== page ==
John Thorn


Born
in Stuttgart, Germany
April 17, 1947

Genre


Average rating: 3.84 · 1,268 ratings · 135 reviews · 58 distinct worksSimilar authors
Baseball in the Garden of Eden

3.72 avg rating — 579 ratings — published 2011 — 4 editions
Rate this book
Clear rating
The Hidden Game of Baseball

by
4.26 avg rating — 153 ratings — published 1984 — 4 editions
Rate this book
Clear rating
Total Baseball: The Ultimat...

by
4.39 avg rating — 110 ratings — published 1989 — 16 editions
Rate this book
Clear rating
The Complete Armchair Book ...

4.23 avg rating — 22 ratings — published 2004
Rate this book
Clear rating
Baseball: Our Game

3.71 avg rating — 24 ratings — published 1995 — 3 editions
Rate this book
Clear rating
The Pro Football Hall of Fa...

by
3.92 avg rating — 13 ratings — published 2012 — 2 editions
Rate this book
Clear rating
A Century of Baseball Lore

3.86 avg rating — 14 ratings — published 1974 — 2 editions
Rate this book
Clear rating
The National Pastime

3.42 avg rating — 19 ratings — published 1982 — 6 editions
Rate this book
Clear rating
Treasures of the Baseball H...

3.89 avg rating — 9 ratings — published 1998 — 2 editions
Rate this book
Clear rating
The Armchair Book of Baseball

4.22 avg rating — 9 ratings — published 1985 — 2 editions
Rate this book
Clear rating
More books by John Thorn…

Upcoming Events

No scheduled events. Add an event.

“If there is a man on third and one out, the team should score, on average, .897 runs. What does that mean? That 89.7 percent of the time, the man on third should score? No, not exactly: It means that the run-scoring potential is .897 as a function of there being a man on third and at least two additional batters in the half inning, barring a double play, pickoff, or failed steal attempt. Totaling the run potential of the man on third plus that of the two additional batters, who may get on base themselves, provides the .897. In the case of the first batter, let’s say that no one was on base—then the run potential for the team would be .249 (see the table for the intersection of one out and no one on base). Thus we see that in the situation this batter confronts, .249 of the team’s run value is attributable to the batter’s possibility of reaching base, bringing up not only the next batter but perhaps several more, depending upon the outcomes. This means that of the run value inherent in the situation “man on third, one out” (namely, .897), .249 resides with the batter(s) and .648 with the baserunner. In other words, a runner on third with one out will score, on average, 64.8 percent of the time.”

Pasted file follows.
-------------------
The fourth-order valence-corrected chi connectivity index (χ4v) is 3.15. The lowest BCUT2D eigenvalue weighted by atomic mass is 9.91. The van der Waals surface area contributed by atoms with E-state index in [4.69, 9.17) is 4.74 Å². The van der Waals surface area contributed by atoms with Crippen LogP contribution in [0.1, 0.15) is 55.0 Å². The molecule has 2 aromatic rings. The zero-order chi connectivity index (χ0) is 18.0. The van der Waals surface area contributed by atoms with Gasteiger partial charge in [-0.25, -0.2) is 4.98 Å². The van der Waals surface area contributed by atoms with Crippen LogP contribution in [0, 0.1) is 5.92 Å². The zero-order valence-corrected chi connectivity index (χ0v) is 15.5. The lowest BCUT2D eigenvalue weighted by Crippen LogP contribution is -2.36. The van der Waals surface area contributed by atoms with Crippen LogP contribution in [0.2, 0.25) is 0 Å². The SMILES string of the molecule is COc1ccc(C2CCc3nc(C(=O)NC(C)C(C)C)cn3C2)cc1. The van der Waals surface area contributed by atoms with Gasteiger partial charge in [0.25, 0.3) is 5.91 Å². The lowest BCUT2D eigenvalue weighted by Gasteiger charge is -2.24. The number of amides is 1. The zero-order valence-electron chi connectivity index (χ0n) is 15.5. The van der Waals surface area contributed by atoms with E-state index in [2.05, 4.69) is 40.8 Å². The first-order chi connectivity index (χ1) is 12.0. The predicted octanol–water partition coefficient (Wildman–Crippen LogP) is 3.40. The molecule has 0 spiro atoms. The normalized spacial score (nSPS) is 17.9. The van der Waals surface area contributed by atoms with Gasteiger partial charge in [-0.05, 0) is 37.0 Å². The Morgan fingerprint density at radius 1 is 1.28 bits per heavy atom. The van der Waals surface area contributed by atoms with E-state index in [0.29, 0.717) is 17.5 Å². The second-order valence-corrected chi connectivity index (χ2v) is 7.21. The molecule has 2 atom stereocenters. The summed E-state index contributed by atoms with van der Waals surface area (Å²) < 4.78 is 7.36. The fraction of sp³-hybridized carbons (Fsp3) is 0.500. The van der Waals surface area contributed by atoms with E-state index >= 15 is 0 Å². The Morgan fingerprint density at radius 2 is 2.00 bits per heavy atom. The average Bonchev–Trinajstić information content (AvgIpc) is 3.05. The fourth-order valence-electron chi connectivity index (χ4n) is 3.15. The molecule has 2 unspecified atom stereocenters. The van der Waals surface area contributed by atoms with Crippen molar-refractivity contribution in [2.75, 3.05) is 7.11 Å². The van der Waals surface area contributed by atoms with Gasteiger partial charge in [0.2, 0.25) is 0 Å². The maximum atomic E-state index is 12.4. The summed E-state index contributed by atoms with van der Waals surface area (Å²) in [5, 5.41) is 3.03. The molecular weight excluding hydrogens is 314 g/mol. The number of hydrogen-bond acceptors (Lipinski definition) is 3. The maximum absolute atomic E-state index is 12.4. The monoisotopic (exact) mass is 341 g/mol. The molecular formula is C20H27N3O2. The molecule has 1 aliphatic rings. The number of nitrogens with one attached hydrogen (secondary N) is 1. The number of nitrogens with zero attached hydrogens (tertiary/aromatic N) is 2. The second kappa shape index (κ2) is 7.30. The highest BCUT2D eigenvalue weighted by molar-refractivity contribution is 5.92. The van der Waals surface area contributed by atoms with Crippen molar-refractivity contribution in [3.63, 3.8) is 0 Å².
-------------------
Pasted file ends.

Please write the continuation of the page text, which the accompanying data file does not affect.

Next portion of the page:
John Thorn, The Hidden Game of Baseball: A Revolutionary Approach to Baseball and Its Statistics

“Reflecting on the appeal of history in Jane Austen’s Northanger Abbey, heroine Catherine Morland comments, “I often think it odd that it should be so dull, for a great deal of it must be invention.” Indeed. And in no field of American endeavor is invention more rampant than in baseball, whose whole history is a lie from beginning to end, from its creation myth to its rosy models of commerce, community, and fair play. The game’s epic feats and revered figures, its pieties about racial harmony and bleacher democracy, its artful blurring of sport and business—all of it is bunk, tossed up with a wink and a nudge. Yet we love both the game and the flimflam because they are both so . . . American.”
John Thorn, Baseball in the Garden of Eden: The Secret History of the Early Game

Topics Mentioning This Author

topics posts views last activity  
The History Book ...: BASEBALL 405 504 6 hours, 32 min ago  


Is this you? Let us know. If not, help out and invite John to Goodreads.